Now that I'm back at the office and reflecting back on those moments, it occurs to me that many of us, as adults, have lost this willingness to try and experience new things. We get so caught up the comfort of familiarity that we often go out of our way to avoid trying something new or different. I see this with clients all of the time; clients who 'want' something different in their lives, as long as they don't have to 'do' anything different! We're scared of looking silly as we learn or develop a new skill, we're concerned that others might 'see' or 'talk' about our lack of skill, we're afraid of the changes that something new might bring with it. We have a host of reasons for not trying.
Not introducing something new into our lives is fine, as long as we are fully and completely satisfied with everything that we are, do and have in our lives. I'm not convinced that anyone could fully and honestly say that this is true for them though. Would there be nothing that you didn't harbour a secret interest in learning or experiencing? Nothing that you hadn't wondered how it would feel to try it, to do it? That curiosity is what we find most appealing about young children, but often the first thing that we restrict in ourselves, as we let our fear of the unknown or 'new' gain dominance.
Change seems to be a scary word today. Too much seems to be changing around us, too fast. For many, 'new' is synonymous with change and therefore 'new' is to be avoided. However, let's reframe the thought of introducing newness into our lives. Instead of 'new' equalling 'change', consider that...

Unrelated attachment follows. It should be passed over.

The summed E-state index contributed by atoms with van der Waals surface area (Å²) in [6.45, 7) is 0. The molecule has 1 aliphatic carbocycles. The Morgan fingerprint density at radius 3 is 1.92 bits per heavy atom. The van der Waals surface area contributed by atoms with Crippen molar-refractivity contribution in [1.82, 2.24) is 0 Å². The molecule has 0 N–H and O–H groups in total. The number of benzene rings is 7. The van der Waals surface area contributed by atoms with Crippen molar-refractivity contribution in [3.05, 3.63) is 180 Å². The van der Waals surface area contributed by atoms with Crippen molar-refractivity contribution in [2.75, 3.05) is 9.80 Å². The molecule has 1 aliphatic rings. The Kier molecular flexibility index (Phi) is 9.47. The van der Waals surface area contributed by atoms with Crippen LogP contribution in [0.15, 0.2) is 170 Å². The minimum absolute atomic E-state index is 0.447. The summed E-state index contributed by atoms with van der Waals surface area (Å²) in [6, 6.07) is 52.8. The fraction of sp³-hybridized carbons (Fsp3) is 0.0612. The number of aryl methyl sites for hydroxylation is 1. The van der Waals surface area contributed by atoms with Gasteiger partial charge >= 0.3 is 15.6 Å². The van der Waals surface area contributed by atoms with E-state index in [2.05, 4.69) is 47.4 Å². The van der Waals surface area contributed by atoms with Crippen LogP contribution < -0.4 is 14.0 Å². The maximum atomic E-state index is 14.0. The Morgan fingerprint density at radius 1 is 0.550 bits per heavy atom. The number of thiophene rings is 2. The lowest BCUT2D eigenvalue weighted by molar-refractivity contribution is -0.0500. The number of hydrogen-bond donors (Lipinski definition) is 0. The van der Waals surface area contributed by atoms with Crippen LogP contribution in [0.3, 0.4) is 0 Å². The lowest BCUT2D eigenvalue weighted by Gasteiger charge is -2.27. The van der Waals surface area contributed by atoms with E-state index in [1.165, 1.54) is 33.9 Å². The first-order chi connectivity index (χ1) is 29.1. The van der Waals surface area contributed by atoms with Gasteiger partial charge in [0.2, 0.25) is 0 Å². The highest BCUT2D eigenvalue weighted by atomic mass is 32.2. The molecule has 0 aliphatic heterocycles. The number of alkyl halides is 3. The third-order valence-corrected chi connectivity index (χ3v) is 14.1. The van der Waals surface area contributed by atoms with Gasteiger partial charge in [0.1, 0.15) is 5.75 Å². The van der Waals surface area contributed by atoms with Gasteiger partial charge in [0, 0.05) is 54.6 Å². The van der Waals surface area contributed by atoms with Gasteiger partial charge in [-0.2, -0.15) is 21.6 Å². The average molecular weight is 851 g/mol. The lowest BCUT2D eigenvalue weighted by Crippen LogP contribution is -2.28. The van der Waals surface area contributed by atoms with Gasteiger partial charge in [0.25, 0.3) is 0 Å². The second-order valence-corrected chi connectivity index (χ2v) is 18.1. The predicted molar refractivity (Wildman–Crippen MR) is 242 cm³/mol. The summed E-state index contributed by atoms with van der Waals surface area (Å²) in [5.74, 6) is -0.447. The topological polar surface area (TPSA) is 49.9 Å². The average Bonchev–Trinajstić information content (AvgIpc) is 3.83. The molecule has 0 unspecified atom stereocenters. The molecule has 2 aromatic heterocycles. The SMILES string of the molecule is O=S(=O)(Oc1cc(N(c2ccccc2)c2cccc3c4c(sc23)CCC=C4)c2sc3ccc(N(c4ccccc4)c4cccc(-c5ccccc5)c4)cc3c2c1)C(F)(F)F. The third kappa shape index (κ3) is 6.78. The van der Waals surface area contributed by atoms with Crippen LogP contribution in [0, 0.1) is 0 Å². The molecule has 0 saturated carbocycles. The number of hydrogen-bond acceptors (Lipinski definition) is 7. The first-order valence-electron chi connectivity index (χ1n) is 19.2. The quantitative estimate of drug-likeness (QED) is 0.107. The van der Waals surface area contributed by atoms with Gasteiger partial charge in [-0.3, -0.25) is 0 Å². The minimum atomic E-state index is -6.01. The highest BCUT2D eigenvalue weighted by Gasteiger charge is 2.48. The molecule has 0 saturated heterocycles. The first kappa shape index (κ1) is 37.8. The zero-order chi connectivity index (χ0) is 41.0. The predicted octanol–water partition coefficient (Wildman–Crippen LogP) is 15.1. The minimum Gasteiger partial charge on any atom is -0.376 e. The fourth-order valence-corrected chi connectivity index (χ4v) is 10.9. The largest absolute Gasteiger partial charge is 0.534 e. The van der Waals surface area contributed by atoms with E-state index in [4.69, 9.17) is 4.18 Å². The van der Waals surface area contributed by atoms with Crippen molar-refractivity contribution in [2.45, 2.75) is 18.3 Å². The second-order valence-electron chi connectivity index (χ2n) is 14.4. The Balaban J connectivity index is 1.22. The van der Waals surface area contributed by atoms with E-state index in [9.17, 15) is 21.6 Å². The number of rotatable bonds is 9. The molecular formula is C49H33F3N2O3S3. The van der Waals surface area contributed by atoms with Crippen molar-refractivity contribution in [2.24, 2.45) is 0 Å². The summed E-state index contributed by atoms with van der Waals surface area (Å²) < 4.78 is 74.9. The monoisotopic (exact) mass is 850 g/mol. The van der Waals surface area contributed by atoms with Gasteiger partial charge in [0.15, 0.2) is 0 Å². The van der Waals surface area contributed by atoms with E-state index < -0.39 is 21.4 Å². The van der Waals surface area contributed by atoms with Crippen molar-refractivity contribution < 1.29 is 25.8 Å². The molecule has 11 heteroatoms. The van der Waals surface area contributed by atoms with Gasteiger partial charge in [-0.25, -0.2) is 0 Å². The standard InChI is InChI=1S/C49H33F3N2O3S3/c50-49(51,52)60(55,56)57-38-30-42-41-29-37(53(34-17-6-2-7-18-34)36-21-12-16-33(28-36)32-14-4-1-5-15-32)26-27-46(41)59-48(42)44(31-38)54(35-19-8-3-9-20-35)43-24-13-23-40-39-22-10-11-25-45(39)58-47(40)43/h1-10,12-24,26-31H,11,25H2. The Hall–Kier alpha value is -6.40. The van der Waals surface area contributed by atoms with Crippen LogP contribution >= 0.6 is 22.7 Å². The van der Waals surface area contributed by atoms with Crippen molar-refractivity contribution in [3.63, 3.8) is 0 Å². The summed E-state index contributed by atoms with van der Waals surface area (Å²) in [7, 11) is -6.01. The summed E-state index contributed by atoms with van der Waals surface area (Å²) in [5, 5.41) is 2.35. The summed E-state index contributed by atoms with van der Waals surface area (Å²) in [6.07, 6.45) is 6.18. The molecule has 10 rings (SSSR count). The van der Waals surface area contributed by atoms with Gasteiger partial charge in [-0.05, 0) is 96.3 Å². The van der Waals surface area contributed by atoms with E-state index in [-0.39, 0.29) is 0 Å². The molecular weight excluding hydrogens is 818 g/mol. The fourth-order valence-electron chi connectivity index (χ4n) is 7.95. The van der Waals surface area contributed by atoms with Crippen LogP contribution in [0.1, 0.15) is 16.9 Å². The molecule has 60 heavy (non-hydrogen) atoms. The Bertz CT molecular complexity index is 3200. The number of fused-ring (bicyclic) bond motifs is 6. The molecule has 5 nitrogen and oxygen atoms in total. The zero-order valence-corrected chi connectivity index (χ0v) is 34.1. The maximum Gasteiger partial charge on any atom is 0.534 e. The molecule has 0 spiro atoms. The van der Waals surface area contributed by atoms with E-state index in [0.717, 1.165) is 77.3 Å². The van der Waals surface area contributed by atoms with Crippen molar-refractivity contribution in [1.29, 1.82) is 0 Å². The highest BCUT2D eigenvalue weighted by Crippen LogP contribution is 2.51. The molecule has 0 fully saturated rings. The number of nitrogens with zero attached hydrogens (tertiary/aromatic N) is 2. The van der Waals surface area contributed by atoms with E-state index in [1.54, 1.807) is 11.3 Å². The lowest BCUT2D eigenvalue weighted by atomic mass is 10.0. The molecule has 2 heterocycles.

- New = Growth
- New = Discovery
- New = Learning
- New = Opportunity
Nat King Cole started his amazingly successful singing career as a piano player. In his mind... he played piano. Period. When playing in a bar, he was confronted by a patron who asked him to sing a song. His response... I don't sing, I play piano. However, when the owner of the bar told him to sing or he was fired, he sang. He tried something new for him. They heard something new for them, and his new career as a singer was launched.
Now, we may not experience this level of success from our attempts at 'new', nor do we need to. The point is though, had he let his comfort zone of being a 'piano player' overtake him, he would never have discovered a hidden talent and a hidden love. What talents and skills are you keeping buried in your failure to explore something new? What joys might you discover if you were to introduce yourself to new people, activities, places, things?
Don't just think about this article. Do something about it. Take action. Because... you know... the next time I see you I expect an answer to my question...
What's NEW with you?